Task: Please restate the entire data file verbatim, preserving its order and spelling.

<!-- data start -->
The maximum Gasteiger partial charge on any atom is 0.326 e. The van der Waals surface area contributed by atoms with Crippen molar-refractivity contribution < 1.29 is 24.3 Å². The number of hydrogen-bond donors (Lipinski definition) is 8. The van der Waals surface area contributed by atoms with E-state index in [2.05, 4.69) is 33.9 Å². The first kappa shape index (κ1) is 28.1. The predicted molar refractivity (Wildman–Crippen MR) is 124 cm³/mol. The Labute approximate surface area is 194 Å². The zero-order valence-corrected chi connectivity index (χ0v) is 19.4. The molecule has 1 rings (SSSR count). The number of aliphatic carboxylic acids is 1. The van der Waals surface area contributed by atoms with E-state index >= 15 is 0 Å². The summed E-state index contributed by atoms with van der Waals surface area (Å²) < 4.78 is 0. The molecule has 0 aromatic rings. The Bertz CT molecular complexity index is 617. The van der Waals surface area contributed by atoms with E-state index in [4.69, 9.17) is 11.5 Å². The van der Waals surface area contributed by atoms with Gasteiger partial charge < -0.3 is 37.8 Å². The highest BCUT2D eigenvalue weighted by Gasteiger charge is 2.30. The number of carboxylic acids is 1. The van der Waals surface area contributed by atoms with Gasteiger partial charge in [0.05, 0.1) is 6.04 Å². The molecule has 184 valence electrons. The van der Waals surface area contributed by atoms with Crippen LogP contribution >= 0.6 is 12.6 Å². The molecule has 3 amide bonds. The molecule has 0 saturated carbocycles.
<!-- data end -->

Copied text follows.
The maximum Gasteiger partial charge on any atom is 0.326 e. The van der Waals surface area contributed by atoms with Crippen molar-refractivity contribution < 1.29 is 24.3 Å². The number of hydrogen-bond donors (Lipinski definition) is 8. The van der Waals surface area contributed by atoms with E-state index in [2.05, 4.69) is 33.9 Å². The first kappa shape index (κ1) is 28.1. The predicted molar refractivity (Wildman–Crippen MR) is 124 cm³/mol. The Labute approximate surface area is 194 Å². The zero-order valence-corrected chi connectivity index (χ0v) is 19.4. The molecule has 1 rings (SSSR count). The number of aliphatic carboxylic acids is 1. The van der Waals surface area contributed by atoms with E-state index >= 15 is 0 Å². The summed E-state index contributed by atoms with van der Waals surface area (Å²) < 4.78 is 0. The molecule has 0 aromatic rings. The Bertz CT molecular complexity index is 617. The van der Waals surface area contributed by atoms with E-state index in [4.69, 9.17) is 11.5 Å². The van der Waals surface area contributed by atoms with Gasteiger partial charge < -0.3 is 37.8 Å². The highest BCUT2D eigenvalue weighted by Gasteiger charge is 2.30. The number of carboxylic acids is 1. The van der Waals surface area contributed by atoms with Gasteiger partial charge in [0.05, 0.1) is 6.04 Å². The molecule has 184 valence electrons. The van der Waals surface area contributed by atoms with Crippen LogP contribution >= 0.6 is 12.6 Å². The molecule has 3 amide bonds. The molecule has 0 saturated carbocycles.